The next 15 years: taking plant-made vaccines beyond proof of concept.

Immunology and cell biology

PubMedID: 15877602

Kirk DD, Webb SR. The next 15 years: taking plant-made vaccines beyond proof of concept. Immunol Cell Biol. 2005;83(3):248-56.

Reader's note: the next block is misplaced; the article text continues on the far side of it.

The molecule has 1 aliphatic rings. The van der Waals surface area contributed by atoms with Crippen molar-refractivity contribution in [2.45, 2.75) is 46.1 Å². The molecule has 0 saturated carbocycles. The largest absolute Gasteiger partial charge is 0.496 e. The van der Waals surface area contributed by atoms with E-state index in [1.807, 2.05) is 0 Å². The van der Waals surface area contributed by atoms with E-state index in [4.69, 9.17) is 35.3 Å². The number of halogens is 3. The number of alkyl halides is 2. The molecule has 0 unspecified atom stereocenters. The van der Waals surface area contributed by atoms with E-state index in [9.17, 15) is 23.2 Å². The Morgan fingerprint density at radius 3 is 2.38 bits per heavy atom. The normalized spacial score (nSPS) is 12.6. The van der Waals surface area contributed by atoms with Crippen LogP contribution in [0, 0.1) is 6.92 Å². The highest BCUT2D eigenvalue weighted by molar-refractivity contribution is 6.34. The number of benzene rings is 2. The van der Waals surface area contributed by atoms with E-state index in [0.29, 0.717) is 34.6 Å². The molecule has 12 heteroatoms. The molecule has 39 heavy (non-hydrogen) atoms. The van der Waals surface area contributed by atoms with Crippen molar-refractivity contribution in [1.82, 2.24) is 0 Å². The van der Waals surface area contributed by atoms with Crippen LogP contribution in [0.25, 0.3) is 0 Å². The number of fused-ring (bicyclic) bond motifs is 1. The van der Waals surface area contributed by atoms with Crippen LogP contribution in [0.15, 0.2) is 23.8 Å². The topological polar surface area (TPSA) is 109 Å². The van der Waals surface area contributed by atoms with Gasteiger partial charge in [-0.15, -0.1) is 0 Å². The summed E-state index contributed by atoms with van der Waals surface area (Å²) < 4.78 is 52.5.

Significant potential advantages are associated with the production of vaccines in transgenic plants; however, no commercial product has emerged. An analysis of the strengths, weaknesses, opportunities and threats for plant-made vaccine technology is provided. The use of this technology for human vaccines will require significant investment and developmental efforts that cannot be supported entirely by the academic sector and is not currently supported financially by industry. A focus on downstream aspects to define potential products, conduct of additional basic clinical testing, and the incorporation of multidisciplinary strategic planning would accelerate the potential for commercialization in this field. Estimates of production cost per dose and volume of production are highly variable for a model vaccine produced in transgenic tomato, and can be influenced by the optimization of many factors. Commercialization of plant-made vaccine technology is likely to be led by the agricultural biotechnology sector rather than the pharmaceutical sector due to the disruptive nature of the technology and the complex intellectual property landscape. The next major milestones will be conduct of a phase II human clinical trial and demonstration of protection in humans. The achievement of these milestones would be accelerated by further basic investigation into mucosal immunity, the codevelopment of oral adjuvants, and the integration of quality control standards and good manufacturing practices for the production of preclinical and clinical batch materials.